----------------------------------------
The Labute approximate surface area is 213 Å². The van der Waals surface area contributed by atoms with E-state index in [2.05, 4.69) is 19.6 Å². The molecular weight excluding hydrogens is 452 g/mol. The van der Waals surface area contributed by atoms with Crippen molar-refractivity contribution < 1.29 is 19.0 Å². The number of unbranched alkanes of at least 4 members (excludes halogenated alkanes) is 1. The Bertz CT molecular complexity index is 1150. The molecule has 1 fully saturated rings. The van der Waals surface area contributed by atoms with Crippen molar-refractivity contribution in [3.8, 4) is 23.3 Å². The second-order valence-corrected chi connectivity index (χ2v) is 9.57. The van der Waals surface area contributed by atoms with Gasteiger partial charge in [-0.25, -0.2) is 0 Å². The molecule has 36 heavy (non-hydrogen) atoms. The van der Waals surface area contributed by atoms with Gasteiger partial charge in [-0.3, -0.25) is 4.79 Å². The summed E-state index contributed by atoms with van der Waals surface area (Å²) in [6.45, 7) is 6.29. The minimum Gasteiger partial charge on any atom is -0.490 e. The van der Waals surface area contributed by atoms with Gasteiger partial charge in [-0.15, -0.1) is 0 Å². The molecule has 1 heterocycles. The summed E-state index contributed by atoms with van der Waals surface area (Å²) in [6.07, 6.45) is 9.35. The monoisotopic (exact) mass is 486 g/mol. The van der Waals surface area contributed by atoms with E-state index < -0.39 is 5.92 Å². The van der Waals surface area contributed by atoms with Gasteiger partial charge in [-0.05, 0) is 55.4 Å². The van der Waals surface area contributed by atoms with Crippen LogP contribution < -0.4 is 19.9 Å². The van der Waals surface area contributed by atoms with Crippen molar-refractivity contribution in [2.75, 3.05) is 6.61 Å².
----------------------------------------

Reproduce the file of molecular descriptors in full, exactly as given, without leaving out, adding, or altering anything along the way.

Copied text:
The Labute approximate surface area is 213 Å². The van der Waals surface area contributed by atoms with E-state index in [2.05, 4.69) is 19.6 Å². The molecular weight excluding hydrogens is 452 g/mol. The van der Waals surface area contributed by atoms with Crippen molar-refractivity contribution < 1.29 is 19.0 Å². The number of unbranched alkanes of at least 4 members (excludes halogenated alkanes) is 1. The Bertz CT molecular complexity index is 1150. The molecule has 1 fully saturated rings. The van der Waals surface area contributed by atoms with Crippen molar-refractivity contribution in [3.8, 4) is 23.3 Å². The second-order valence-corrected chi connectivity index (χ2v) is 9.57. The van der Waals surface area contributed by atoms with Gasteiger partial charge in [-0.25, -0.2) is 0 Å². The molecule has 36 heavy (non-hydrogen) atoms. The van der Waals surface area contributed by atoms with Gasteiger partial charge in [-0.3, -0.25) is 4.79 Å². The summed E-state index contributed by atoms with van der Waals surface area (Å²) in [6.45, 7) is 6.29. The minimum Gasteiger partial charge on any atom is -0.490 e. The van der Waals surface area contributed by atoms with Gasteiger partial charge in [-0.15, -0.1) is 0 Å². The molecule has 1 heterocycles. The summed E-state index contributed by atoms with van der Waals surface area (Å²) in [6.07, 6.45) is 9.35. The monoisotopic (exact) mass is 486 g/mol. The van der Waals surface area contributed by atoms with E-state index < -0.39 is 5.92 Å². The van der Waals surface area contributed by atoms with Gasteiger partial charge in [-0.05, 0) is 55.4 Å². The van der Waals surface area contributed by atoms with Crippen LogP contribution < -0.4 is 19.9 Å². The van der Waals surface area contributed by atoms with Crippen molar-refractivity contribution in [2.75, 3.05) is 6.61 Å².